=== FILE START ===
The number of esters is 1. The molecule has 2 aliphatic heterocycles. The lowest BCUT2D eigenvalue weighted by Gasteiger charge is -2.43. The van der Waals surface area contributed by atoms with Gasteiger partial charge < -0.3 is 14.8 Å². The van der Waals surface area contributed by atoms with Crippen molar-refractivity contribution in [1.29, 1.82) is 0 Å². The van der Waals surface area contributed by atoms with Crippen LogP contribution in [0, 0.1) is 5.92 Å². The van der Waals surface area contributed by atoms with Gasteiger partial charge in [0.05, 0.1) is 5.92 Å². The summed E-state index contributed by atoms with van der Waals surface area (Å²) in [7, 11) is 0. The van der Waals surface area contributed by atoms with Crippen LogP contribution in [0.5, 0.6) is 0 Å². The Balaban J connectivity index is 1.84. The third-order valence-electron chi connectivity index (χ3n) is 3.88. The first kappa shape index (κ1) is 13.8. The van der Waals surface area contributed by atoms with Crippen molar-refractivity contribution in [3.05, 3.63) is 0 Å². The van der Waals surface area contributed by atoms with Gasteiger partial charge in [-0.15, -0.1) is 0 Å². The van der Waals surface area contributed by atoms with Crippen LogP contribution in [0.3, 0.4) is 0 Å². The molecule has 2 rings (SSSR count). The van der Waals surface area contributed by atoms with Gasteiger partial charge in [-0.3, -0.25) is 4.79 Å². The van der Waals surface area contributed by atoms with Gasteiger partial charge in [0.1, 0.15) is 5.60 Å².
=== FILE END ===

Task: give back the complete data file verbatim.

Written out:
The number of esters is 1. The molecule has 2 aliphatic heterocycles. The lowest BCUT2D eigenvalue weighted by Gasteiger charge is -2.43. The van der Waals surface area contributed by atoms with Gasteiger partial charge < -0.3 is 14.8 Å². The van der Waals surface area contributed by atoms with Crippen molar-refractivity contribution in [1.29, 1.82) is 0 Å². The van der Waals surface area contributed by atoms with Crippen LogP contribution in [0, 0.1) is 5.92 Å². The van der Waals surface area contributed by atoms with Gasteiger partial charge in [0.05, 0.1) is 5.92 Å². The summed E-state index contributed by atoms with van der Waals surface area (Å²) in [7, 11) is 0. The van der Waals surface area contributed by atoms with Crippen LogP contribution in [0.5, 0.6) is 0 Å². The Balaban J connectivity index is 1.84. The third-order valence-electron chi connectivity index (χ3n) is 3.88. The first kappa shape index (κ1) is 13.8. The van der Waals surface area contributed by atoms with Crippen molar-refractivity contribution in [3.05, 3.63) is 0 Å². The van der Waals surface area contributed by atoms with Gasteiger partial charge in [-0.15, -0.1) is 0 Å². The van der Waals surface area contributed by atoms with Crippen LogP contribution in [0.3, 0.4) is 0 Å². The molecule has 2 rings (SSSR count). The van der Waals surface area contributed by atoms with Gasteiger partial charge in [-0.3, -0.25) is 4.79 Å². The van der Waals surface area contributed by atoms with Gasteiger partial charge in [0.1, 0.15) is 5.60 Å².